Nijay K. Gupta
Language of grace is sprinkled throughout Christian culture. I remember the Christian band Newsboys singing that grace is “getting what you don’t deserve.” Also, the Sunday school acronym I learned years ago still sticks with me: GRACE is God’s Riches At Christ’s Expense. Both definitions convey the idea that grace is God’s free gift to those who believe.
Paul would certainly agree with the concept that God’s grace cannot be earned (Eph 2:8–9). But I think he would be disappointed to know that many understand his use of “grace” to mean only a “free gift of salvation”—the spiritual equivalent of a “get out of jail free” card. Paul also had other meanings in mind.
If we study 1–2 Thessalonians, we’ll notice that each letter begins and ends with words of grace from Paul.
“Grace and peace to you” (1 Thess 1:1). “Grace and peace to you from God our Father and the Lord Jesus Christ” (2 Thess 1:2). “The grace of our Lord Jesus Christ be with you” (1 Thess 5:28). “The grace of our Lord Jesus Christ be with all of you” (2 Thess 3:18).
Paul tends to use “grace” language to bookend his letters—it’s the bread of the theological sandwich he sends to the churches he established. Certainly “grace” is one of Paul’s favorite words. But today, we tend to define and understand Paul’s use of the word “grace,” the Greek word χάρις (charis), in a way that is, well, small. Exploring how Paul uses the term charis will help us understand its use in 1–2 Thessalonians and throughout his other letters.
When Paul uses charis, he communicates God’s gift to believers, but that gift is not only the reward of “heaven” or “forgiveness.” The essence of charis, for Paul, can be summarized in three ideas: God’s presence, calling and power. Together, these three concepts convey Paul’s definition of being saved by grace: Salvation is not only about a place—heaven—but about our relationship with God, moving from estrangement and hostility toward reconciliation and adoration. The salvation we will find in heaven is an experience of the full presence of God, available only through His charis.
The grace of God’s presence.
In Romans 5:1–2, Paul states that Christ opened a way for believers to have peace with God; the charis of God grants believers unhindered access to Him through our mediator, Jesus Christ. Paul’s distinctive language—Christians “stand in grace”—describes this relationship as if it were located in the very presence of God (Rom 5:2). For Paul, peace flows from the joy of being near the living God through the work of Christ.
The grace of God’s calling.
God freely gives His charis, but that does not mean believers are free to live however we choose. God’s gift comes with a calling. Paul referred to his own charis-calling on numerous occasions.
“[God] set me apart from birth and called me by his grace” (Gal 1:15).
“According to the grace of God given to me, like a skilled master-builder I laid a foundation” (1 Cor 3:10).
“I have written more boldly to you on some points so as to remind you, because of the grace given to me by God to be a minister of Christ Jesus to the Gentiles” (Rom 15:15–16).
“You have heard of the stewardship of God’s grace that was given to me for you” (Eph 3:2).
Paul applies this idea to all believers: Each Christian has a charis-calling. He chastises the Galatians, for example, for “quickly deserting the one who called you by the grace of Christ” and turning instead to a false teaching (Gal 1:6). On the other hand, he commends the churches of Macedonia, who were given the “grace of God” to sacrificially give money to help others (2 Cor 8:1).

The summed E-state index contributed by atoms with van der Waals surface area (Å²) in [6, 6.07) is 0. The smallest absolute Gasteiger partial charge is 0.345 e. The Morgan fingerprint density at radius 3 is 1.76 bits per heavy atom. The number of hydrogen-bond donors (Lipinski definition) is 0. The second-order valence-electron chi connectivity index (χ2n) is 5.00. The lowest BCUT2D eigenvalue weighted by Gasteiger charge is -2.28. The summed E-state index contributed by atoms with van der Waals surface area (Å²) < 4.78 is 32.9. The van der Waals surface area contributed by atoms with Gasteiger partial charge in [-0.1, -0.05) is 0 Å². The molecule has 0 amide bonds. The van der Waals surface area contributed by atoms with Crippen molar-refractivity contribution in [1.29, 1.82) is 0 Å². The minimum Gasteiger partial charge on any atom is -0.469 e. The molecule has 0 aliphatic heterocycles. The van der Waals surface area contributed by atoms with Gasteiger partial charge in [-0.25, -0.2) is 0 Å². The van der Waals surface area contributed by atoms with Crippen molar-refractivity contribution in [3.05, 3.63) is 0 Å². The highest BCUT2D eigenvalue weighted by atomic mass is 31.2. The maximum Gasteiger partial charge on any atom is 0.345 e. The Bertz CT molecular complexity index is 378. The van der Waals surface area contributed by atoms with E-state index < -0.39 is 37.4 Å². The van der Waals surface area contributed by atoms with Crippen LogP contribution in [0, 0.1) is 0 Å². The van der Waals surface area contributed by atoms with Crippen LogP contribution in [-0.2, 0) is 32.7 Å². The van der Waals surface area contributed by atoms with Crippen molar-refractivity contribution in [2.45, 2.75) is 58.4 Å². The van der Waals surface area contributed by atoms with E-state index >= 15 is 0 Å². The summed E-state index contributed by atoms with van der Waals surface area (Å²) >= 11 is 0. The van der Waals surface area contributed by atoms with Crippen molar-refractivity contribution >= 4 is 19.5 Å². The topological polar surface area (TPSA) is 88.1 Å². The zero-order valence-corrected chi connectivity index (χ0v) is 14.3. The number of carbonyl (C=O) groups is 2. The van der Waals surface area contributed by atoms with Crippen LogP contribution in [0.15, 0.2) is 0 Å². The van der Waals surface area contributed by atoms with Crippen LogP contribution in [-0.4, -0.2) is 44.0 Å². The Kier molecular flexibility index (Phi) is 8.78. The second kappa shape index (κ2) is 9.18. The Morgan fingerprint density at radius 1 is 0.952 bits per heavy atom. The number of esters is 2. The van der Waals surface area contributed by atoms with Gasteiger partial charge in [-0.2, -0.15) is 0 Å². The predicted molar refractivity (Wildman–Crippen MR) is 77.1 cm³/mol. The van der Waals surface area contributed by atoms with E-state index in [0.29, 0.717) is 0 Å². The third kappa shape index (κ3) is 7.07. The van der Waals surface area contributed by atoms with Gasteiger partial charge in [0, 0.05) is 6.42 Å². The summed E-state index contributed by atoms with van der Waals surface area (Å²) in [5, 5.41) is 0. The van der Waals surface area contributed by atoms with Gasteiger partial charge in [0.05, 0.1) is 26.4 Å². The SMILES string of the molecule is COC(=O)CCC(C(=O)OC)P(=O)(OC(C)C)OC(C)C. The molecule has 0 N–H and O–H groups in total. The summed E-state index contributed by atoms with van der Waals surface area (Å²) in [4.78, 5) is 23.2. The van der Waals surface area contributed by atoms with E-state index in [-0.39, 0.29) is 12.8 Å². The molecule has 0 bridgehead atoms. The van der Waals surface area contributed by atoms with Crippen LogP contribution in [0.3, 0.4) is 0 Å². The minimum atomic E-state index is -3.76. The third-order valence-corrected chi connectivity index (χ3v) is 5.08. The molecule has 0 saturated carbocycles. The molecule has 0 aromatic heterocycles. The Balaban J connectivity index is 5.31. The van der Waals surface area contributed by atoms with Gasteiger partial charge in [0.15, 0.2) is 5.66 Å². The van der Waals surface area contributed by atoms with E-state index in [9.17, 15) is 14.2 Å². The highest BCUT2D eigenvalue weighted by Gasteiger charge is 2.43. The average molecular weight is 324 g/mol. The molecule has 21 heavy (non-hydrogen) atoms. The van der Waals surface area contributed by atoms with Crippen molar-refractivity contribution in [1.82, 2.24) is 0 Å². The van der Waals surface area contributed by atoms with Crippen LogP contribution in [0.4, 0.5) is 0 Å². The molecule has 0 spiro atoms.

Such examples illustrate that God does not give grace simply to save us, but to transform us from self-destructive sinners to believers—whole and refashioned to fulfill our God-given purposes according to His calling.
The grace of God’s power.
To follow God’s charis-calling, we must embrace the power of God to bring about His will in the world through us. In 2 Thessalonians, Paul refers to the persecution believers are experiencing and his hope that they will stand firm in faith:
“To this end we always pray for you, asking that our God will make you worthy of his call and will fulfill by his power every good resolve and work of faith, so that the name of our Jesus may be glorified in you, and you in him, according to the grace of our God and Lord Jesus Christ” (2 Thess 1:11–12 NRSV).
The Thessalonian believers would ultimately live in a manner worthy of God’s calling and glorify Him by God’s grace. Paul portrays the rich and relational dynamics of charis as so much more than “forgiveness of sins” or “heaven.”
Paul himself was called to be an apostle to the Gentiles (non-Jewish people)—a task accompanied by opposition and suffering (see Acts 9:16). When the persecution came to a boiling point (possibly the “thorn in the flesh” Paul refers to in 2 Cor 12:7), he prayed for this problem to go away. Instead, God answered, “My charis is enough for you, for my power is made perfect in weakness” (2 Cor 12:9).
God-given charis is the means by which we are to live out our callings in the world. In Romans, Paul refers to various spiritual gifts (charismata) given to us through God’s charis. In 1 Corinthians, Paul tells believers in that city how much he thanks God for the grace that was given to them—specifically, how they were made rich with knowledge and did not lack any spiritual gift (1 Cor 1:4–7). Charis is a gift, but one that comes with great responsibility.
Understanding the depth and richness of God’s charis as described by Paul should invigorate our faith and help us dwell on those “grace” passages we tend to gloss over. Don’t let your grace be small. Study the revitalizing, relational charis language of Paul’s letters that calls us to live through God’s gracious gift of His presence, calling and power through Jesus Christ.
Biblical references are from New English Translation (NET).